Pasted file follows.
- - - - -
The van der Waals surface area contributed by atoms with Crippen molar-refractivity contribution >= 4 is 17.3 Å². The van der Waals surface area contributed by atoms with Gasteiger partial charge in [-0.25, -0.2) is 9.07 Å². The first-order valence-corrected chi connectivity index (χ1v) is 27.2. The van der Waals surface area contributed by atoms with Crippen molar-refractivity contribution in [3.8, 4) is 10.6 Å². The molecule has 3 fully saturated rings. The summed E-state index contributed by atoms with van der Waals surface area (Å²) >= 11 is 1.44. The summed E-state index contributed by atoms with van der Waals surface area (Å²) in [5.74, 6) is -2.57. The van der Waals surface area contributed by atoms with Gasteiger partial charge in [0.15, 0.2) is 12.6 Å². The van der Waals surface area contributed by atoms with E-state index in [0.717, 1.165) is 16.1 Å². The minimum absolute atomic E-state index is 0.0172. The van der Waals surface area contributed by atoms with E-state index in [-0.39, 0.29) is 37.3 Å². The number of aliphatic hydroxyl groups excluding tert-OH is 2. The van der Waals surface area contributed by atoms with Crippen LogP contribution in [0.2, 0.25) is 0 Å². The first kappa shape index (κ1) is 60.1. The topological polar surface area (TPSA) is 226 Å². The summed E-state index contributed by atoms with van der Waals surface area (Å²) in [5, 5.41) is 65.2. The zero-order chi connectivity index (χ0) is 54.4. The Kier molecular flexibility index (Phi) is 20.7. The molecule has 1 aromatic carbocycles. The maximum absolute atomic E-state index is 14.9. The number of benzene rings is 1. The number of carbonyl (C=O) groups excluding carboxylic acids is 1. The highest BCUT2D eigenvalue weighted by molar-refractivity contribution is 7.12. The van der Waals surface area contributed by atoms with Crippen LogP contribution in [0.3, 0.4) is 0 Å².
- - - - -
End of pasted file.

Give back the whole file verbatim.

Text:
The van der Waals surface area contributed by atoms with Crippen molar-refractivity contribution >= 4 is 17.3 Å². The van der Waals surface area contributed by atoms with Gasteiger partial charge in [-0.25, -0.2) is 9.07 Å². The first-order valence-corrected chi connectivity index (χ1v) is 27.2. The van der Waals surface area contributed by atoms with Crippen molar-refractivity contribution in [3.8, 4) is 10.6 Å². The molecule has 3 fully saturated rings. The summed E-state index contributed by atoms with van der Waals surface area (Å²) >= 11 is 1.44. The summed E-state index contributed by atoms with van der Waals surface area (Å²) in [5.74, 6) is -2.57. The van der Waals surface area contributed by atoms with Gasteiger partial charge in [0.15, 0.2) is 12.6 Å². The van der Waals surface area contributed by atoms with E-state index in [0.717, 1.165) is 16.1 Å². The minimum absolute atomic E-state index is 0.0172. The van der Waals surface area contributed by atoms with E-state index in [-0.39, 0.29) is 37.3 Å². The number of aliphatic hydroxyl groups excluding tert-OH is 2. The van der Waals surface area contributed by atoms with Crippen LogP contribution in [0.2, 0.25) is 0 Å². The first kappa shape index (κ1) is 60.1. The topological polar surface area (TPSA) is 226 Å². The summed E-state index contributed by atoms with van der Waals surface area (Å²) in [5, 5.41) is 65.2. The zero-order chi connectivity index (χ0) is 54.4. The Kier molecular flexibility index (Phi) is 20.7. The molecule has 1 aromatic carbocycles. The maximum absolute atomic E-state index is 14.9. The number of benzene rings is 1. The number of carbonyl (C=O) groups excluding carboxylic acids is 1. The highest BCUT2D eigenvalue weighted by molar-refractivity contribution is 7.12. The van der Waals surface area contributed by atoms with Crippen LogP contribution in [0.3, 0.4) is 0 Å².